COLUMBUS (WCMH) – We’re losing our greatest generation.
World War II veterans are dying quickly. Only 600,000 of the 16 million Americans who served are still alive to share their experiences.
Donald Dunn is one of them. NBC4’s Ellie Merritt sat down with Dunn, who at 93-years-old remembers a mission during World War II. One that seemed impossible, and one that he did not think he would survive.
Dunn was just a sophomore in college when the war started.
“There was a thing in the college newspaper about the ski troops,” said Dunn.
Those ski troops formed what became the 10th Mountain Division. Donald traded his college days for fighting Germans in the rough mountains of Italy.
“I was frightened,” Dunn said. “We were all frightened, but some couldn’t handle it, but it was our baptism under fire.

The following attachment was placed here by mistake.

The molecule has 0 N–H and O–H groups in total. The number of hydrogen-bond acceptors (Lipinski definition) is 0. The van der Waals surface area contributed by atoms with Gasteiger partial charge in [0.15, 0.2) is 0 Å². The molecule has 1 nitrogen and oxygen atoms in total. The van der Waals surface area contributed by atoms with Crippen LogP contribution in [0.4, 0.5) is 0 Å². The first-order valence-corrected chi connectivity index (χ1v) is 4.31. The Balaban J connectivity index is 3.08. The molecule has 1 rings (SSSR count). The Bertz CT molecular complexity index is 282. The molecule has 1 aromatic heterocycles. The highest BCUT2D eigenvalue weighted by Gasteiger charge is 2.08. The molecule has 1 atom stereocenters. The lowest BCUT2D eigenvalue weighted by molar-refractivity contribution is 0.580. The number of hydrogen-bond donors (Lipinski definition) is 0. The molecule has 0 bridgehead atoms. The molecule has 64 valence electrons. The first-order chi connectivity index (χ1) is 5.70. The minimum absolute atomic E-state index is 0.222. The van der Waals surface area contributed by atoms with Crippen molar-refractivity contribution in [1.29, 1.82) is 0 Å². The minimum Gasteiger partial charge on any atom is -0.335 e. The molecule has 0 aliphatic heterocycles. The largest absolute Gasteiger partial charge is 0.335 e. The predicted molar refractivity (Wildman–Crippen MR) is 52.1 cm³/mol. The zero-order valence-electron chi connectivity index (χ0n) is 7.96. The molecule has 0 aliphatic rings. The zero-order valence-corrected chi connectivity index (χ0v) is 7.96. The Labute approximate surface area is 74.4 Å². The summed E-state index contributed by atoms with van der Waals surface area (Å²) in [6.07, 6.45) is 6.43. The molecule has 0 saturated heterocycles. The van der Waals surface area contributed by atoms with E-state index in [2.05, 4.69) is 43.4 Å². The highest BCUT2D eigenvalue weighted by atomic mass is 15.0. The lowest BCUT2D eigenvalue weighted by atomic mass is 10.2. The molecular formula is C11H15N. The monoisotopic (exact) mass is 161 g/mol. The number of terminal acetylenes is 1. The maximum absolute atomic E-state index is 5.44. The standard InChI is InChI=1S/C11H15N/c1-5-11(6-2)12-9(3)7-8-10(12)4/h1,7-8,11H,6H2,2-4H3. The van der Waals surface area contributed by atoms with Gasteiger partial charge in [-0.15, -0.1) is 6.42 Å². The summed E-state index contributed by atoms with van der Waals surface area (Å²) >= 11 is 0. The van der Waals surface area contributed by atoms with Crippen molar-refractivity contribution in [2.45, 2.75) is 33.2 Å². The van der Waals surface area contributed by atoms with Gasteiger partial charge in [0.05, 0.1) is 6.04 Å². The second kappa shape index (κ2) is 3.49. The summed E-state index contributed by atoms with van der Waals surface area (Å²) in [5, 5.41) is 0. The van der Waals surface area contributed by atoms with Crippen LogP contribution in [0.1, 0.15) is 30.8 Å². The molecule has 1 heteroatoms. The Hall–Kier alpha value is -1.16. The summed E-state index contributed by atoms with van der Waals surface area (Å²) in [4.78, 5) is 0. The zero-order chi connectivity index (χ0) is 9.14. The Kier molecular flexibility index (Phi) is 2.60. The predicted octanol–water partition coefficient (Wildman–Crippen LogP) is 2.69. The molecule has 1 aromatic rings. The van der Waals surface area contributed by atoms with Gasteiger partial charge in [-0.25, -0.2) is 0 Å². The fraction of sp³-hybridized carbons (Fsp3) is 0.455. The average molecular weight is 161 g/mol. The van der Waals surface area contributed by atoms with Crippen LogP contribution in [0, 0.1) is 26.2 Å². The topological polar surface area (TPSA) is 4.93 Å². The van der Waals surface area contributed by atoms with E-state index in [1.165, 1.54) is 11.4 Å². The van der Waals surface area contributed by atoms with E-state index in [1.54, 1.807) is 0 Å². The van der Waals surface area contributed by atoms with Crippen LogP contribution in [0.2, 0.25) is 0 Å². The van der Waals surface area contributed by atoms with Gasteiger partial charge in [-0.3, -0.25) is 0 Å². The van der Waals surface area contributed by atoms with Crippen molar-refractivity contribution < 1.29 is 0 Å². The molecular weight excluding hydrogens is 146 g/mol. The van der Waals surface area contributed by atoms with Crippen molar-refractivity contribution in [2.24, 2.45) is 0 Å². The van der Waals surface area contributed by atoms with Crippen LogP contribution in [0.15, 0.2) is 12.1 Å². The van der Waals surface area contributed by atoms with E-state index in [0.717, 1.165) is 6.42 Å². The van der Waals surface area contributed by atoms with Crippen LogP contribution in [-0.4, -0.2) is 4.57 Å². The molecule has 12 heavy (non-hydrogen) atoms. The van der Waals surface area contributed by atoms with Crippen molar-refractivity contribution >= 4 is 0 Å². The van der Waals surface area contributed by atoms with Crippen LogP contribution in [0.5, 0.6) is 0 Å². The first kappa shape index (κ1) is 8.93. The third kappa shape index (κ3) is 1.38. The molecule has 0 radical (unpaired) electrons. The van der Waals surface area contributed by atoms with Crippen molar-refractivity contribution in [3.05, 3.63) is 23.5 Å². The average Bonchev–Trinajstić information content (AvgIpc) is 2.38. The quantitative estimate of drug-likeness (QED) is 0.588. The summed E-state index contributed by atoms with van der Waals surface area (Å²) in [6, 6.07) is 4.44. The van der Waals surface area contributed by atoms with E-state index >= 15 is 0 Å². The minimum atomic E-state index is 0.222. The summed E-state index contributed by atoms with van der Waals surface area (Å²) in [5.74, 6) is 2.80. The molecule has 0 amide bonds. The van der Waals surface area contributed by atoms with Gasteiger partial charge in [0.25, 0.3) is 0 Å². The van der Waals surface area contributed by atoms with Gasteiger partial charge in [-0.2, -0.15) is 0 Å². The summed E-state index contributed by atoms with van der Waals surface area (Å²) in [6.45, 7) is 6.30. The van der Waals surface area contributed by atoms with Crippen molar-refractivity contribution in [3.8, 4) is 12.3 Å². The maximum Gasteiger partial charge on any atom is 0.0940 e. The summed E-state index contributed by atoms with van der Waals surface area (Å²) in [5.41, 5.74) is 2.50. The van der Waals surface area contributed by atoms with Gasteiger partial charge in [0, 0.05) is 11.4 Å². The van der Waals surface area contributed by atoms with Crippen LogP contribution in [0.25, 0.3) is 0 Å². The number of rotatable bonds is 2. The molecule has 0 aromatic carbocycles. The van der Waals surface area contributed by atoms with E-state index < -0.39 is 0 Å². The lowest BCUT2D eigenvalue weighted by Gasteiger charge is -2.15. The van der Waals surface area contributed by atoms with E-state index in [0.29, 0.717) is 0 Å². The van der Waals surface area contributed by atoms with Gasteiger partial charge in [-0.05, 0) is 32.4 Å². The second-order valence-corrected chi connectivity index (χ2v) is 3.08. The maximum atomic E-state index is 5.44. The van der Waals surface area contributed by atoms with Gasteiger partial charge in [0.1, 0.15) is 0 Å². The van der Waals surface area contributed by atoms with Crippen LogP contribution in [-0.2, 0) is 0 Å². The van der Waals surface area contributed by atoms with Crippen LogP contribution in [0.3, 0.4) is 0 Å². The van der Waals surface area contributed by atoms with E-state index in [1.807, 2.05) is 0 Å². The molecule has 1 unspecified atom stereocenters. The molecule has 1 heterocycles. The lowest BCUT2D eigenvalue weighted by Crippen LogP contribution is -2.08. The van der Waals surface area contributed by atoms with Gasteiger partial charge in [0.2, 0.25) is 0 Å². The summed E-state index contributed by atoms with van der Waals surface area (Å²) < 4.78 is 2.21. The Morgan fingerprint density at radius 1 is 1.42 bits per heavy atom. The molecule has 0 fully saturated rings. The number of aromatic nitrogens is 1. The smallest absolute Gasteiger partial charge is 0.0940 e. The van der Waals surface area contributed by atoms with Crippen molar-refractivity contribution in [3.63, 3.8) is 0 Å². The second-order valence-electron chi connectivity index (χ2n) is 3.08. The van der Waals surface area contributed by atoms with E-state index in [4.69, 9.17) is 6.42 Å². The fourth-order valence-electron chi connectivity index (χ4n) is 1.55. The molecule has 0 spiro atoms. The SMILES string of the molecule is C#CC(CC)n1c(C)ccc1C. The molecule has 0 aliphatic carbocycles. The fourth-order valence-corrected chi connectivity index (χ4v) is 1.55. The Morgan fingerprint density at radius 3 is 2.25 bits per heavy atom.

Dunn said there was one mission that changed his life. His captain ordered them to take a hill, designated Hill 775, from the Germans.
Dunn’s platoon took heavy fire going up that hill, and from a sniper right behind them. “I thought, I’ve been hit, I’ll die in the next couple of minutes probably.”
He kept crawling up the hill until he made it to the top and rooted out the Germans. He calls that accomplishment the most profound of his life.
That was his last mission. A year after he landed in Italy, he was sailing home with thousands of other soldiers.
We passed the statue of liberty and boy if we didn’t cry we were something. It was great emotion. Great feeling of I survived, I’m back, I left friends and buddies, but Thank God I made it back. Back to America.”